What is it? Where is it found? What is it like? How did it get like this? How is it changing? Are there management issues? What does the future hold? What do I think about it?

Key stage 1 National Curriculum Expectations Pupils should develop knowledge about the world, the United Kingdom and their locality. They should understand basic subject-specific vocabulary relating to human and physical geography and begin to use geographical skills, including first-hand observation, to enhance their locational awareness. Pupils should be taught to:

Locational knowledge  name and locate the world’s 7 continents and 5 oceans  name, locate and identify characteristics of the 4 countries and capital cities of the United Kingdom and its surrounding seas

Place knowledge  understand geographical similarities and differences through studying the human and physical geography of a small area of the United Kingdom, and of a small area in a contrasting non-European country

Human and physical geography identify seasonal and daily weather patterns in the United Kingdom and the location of hot and cold areas of the world in relation to the Equator and the North and South Poles  use basic geographical vocabulary to refer to:  key physical features, including: beach, cliff, coast, forest, hill, mountain, sea, ocean, river, soil, valley, vegetation, season and weather  key human features, including: city, town, village, factory, farm, house, office, port, harbour and shop 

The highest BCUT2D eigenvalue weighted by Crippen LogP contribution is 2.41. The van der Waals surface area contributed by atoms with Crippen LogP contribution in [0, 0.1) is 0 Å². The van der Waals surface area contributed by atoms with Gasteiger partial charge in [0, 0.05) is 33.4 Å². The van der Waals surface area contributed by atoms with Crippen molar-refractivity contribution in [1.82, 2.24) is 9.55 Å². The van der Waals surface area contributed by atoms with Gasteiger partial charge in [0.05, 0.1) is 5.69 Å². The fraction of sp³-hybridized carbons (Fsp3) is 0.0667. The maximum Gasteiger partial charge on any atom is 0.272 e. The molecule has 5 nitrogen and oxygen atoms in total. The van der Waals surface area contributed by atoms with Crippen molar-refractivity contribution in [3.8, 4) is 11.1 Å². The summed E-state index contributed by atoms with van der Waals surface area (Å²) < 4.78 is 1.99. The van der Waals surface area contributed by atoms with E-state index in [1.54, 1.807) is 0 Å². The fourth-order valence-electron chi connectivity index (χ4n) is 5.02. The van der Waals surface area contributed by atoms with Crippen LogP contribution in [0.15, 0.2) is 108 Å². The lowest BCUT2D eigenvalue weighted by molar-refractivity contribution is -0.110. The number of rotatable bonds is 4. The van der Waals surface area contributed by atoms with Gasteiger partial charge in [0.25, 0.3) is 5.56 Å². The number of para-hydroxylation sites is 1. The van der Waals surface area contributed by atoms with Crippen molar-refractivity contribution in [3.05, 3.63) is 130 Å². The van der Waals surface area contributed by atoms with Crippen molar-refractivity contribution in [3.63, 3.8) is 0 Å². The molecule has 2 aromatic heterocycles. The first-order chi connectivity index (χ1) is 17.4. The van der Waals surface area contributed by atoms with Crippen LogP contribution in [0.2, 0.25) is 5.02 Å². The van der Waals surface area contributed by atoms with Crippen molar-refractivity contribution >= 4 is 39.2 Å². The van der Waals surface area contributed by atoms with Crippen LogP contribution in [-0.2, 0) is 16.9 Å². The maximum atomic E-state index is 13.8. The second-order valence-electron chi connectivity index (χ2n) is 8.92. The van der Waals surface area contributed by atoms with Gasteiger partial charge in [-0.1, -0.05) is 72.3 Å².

Geographical skills and fieldwork use world maps, atlases and globes to identify the United Kingdom and its countries, as well as the countries, continents and oceans studied at this key stage  use simple compass directions (north, south, east and west) and locational and directional language [for example, near and far, left and right], to describe the location of features and routes on a map  use aerial photographs and plan perspectives to recognise landmarks and basic human and physical features; devise a simple map; and use and construct basic symbols in a key  use simple fieldwork and observational skills to study the geography of their school and its grounds and the key human and physical features of its surrounding environment 

Key stage 2 National Curriculum Expectations Pupils should extend their knowledge and understanding beyond the local area to include the United Kingdom and Europe, North and South America. This will include the location and characteristics of a range of the world’s most significant human and physical features. They should develop their use of geographical knowledge, understanding and skills to enhance their locational and place knowledge. Pupils should be taught to:

Locational knowledge